November 17 is celebrated as Sanjan day – the day the Parsi community is said to have landed in India. Known in India as Parsis for being originally from Persia, they follow Zoroastrian religion. When they arrived at a little town in Gujarat called Sanjan, the local Hindu king Jadi Rana or Jadav (Jadeja) Rana gave them shelter and permitted them to practice their religion and traditions. The first migratory wave is estimated to have brought 18,000 migrants. Although the group that landed in Sanjan is believed to have been the first, the precise date of their arrival is unclear. The only available account of their migration and early years in India – the epic poem Qissa-i-Sanjan (Story of Sanjan) is vague so the year of arrival is estimated between the 8th and 10th century CE. (Image Above: Sanjan Stambh – the memorial column erected in 1917 to commemorate the arrival of Zoroastrians in India)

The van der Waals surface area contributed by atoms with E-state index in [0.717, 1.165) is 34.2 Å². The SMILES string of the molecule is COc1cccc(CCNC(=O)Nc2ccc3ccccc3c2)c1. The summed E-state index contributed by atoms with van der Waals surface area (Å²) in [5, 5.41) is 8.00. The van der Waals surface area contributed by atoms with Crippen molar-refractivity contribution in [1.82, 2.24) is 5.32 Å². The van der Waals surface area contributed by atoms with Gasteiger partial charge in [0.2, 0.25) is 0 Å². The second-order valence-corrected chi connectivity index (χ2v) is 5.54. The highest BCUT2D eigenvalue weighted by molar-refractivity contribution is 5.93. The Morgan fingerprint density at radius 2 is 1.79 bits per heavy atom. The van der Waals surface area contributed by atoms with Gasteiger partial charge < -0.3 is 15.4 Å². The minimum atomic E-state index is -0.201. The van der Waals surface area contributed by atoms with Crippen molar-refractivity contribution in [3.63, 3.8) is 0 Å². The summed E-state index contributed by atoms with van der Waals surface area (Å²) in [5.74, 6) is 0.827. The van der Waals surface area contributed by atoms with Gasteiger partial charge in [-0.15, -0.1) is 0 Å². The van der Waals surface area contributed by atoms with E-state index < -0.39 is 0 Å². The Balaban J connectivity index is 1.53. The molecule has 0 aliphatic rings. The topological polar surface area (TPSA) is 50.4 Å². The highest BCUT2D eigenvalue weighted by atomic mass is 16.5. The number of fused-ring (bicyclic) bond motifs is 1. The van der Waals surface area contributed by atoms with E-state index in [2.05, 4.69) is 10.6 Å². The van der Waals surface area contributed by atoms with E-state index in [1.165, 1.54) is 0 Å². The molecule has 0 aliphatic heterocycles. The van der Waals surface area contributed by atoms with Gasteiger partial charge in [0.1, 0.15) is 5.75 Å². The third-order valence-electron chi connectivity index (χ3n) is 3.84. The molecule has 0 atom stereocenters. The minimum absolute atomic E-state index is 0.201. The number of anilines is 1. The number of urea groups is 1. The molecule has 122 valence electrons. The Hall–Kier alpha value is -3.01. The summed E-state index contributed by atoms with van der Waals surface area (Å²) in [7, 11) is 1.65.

Zoroastrianism, or natively known as Mazdayasna is one of the world’s oldest religions. Until the mid-7th century, Persia (modern-day Iran) was a politically independent state dominated by a Zoroastrian majority. Zoroastrianism was the official state religion for more than 1000 years till the Sassanian Empire. Then Arabs started the Islamic invasion. The first Muslim Caliph Abu Bakr sent Khalid to conquer a part of Persian Empire. As there is no compulsion in Islam, before engaging the Sassanid forces Khalid wrote a letter to his opponents offering a choice: Submit to Islam and be safe. Or agree to the payment of the Jizya (tax), and you and your people will be under our protection, else you will have only yourself to blame for the consequences, for I bring the men who desire death as ardently as you desire life. Over the course of 16 years, thousands were slaughtered and hanged; ultimately, Persia was conquered and subsumed under the Umayyad Caliphate. When the Arab commander Sa’ad ibn Abi Waqqas conquered the Persian capital of Ctesiphon in province of Khvârvarân, he wrote to Caliph Umar ibn al-Khatta-b asking what should be done with the books at Ctesiphon. Umar wrote back: “If the books contradict the Qur’an, they are blasphemous. On the other hand, if they are in agreement, they are not needed, as for us Qur’an is sufficient.”